Swing-out seats.

One of my favourite views.

2 - A wild ride

Prior to climbing Loerie Bank on the return trip, a big fire had been prepared on NG118's grate, and when the train moved out of the station a merry smoke screen blew across the countryside. The big narrow gauge loco played with its load up the steep 1 in 40 bank with its sharp curves, steaming so well that the safety valves blew off repeatedly. Once the summit had been reached we bowled along at considerable speed, and at this point the blow-down valve was opened to get rid of some of the dirt in the boiler.

MP3 sound of a NG15 crossing the Van Stadens viaduct and climbing to Van Stadens station (600Kb, courtesy Ian Turner).

Then followed an easier stretch of line towards the Van Stadens bridge which again was crossed with reduced speed. During the return trip downhill to Chelsea we must have touched 35mph, with the carriage jolting up and down alarmingly. Suddenly we were almost thrown off our seats by violent braking. A wild whistling concerto up front made us lean out of the window, and there a group of cows galloped ahead of the train in a blind panic, one by one clearing the path for that terrible snorting beast close behind. I bet the milk turned sour that day…

Late in the afternoon we came into Humewood road station, and with a wave to the loco crew we returned towards the ship.

Battling up the incline, with the safety valve blowing.

Safety valve blowing once again.

The Avontuur railway

The Avontuur branch of the SAR is 177 miles in length (see area map), which is quite extraordinary for a 2ft gauge line, and services an extensive farming and fruit producing area to the west of Port Elizabeth called the Longkloof. The farming produce is transported to the warehouses of Port Elizabeth. Loerie is only 44 miles from Port Elizabeth, a quarter of the entire distance to Avontuur, the terminus of the line.

A rural narrow gauge railway like this inevitably acquires its own character. The line's history has been eminently described by the late Sidney Moir in his book 'Twenty-Four Inches Apart'. Apart from the book's historical and technical value, it tells many tales of daily operation. A typical example is the way a hot bearing on a locomotive was dealt with when under way. The toolbox on the tender always contained a few spare fishplates, two of which were put on the rails in front of the offending wheelset. With a bit of steam the wheels would ride up on the fishplates. Repeating the performance would eventually force them up far enough to enable an iron pipe to be put through the spokes and the frames, keeping them clear of the railhead. The coupling rods then were disconnected, enabling the crippled loco to continue to the next station on its remaining wheels, under its own steam...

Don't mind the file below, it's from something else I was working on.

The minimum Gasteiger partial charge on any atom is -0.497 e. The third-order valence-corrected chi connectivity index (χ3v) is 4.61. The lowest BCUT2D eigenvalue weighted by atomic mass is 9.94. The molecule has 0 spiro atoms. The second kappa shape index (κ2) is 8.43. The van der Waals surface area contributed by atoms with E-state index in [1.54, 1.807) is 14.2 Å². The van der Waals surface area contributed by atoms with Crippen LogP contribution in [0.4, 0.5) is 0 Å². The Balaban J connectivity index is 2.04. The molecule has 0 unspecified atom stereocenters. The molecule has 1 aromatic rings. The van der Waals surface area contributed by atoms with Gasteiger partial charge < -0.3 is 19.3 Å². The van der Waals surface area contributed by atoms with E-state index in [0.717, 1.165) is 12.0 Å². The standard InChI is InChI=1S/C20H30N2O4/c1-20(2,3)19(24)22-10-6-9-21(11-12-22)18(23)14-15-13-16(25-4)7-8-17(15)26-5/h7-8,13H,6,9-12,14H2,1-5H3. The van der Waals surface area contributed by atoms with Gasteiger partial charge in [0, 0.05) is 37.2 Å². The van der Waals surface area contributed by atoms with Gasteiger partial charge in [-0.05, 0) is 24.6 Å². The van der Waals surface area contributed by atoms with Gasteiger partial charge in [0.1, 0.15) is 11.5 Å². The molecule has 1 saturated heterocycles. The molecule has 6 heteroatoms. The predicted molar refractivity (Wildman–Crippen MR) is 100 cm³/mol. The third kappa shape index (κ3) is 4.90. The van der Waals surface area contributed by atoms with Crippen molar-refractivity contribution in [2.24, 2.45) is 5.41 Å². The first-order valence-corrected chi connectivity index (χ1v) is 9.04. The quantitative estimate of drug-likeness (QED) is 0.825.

Transporter wagon for 2ft gauge stock on 3ft 6ins gauge.

Humewood Road shed on a quiet Saturday afternoon.

Smokebox of an NG15.

In the inspection pit.

NGG13 no. 80 standing in the shed with a run out boiler certificate (end date 1975).

Bunker end of the Garratt, showing the end number plate.

Humewood Road shed

Later the ship put into P.E. for a second time during that trip, and during the weekend I retraced my steps to Humewood Road to wander through the narrow gauge yard and explore the deserted loco shed.

To my surprise, here I found a Garratt, NGG13 number 80 (identified by the small plate on the bunker end), with its boiler certificate run out. Note the large headlamps which hadn't been replaced by the usual sealed beam lights common in SAR locos from the early 1970s. At the time I thought all Garratts had been phased out, until much later I learned about the Alfred County Railway. Clearly on the Avontuur line, diesel traction was steadily taking over from steam although several Kalaharis were still waiting in the running shed. All regular trains I saw there both in 1974 and 1976 were worked by big Class 91 diesels towering over the original 2ft gauge stock.

Later that day I made some sound recordings and filmed some of the Cape gauge operations in the harbour yard, and on Monday morning there was work to be done, so that was the last I saw of SAR steam at Port Elizabeth.

Towering Class 91 diesel inside the narrow gauge goods shed in the harbour area.

A 1974 view of a long train drawn from the sheds towards Humewood Road.

1976 film with dubbed sound: click on image to start.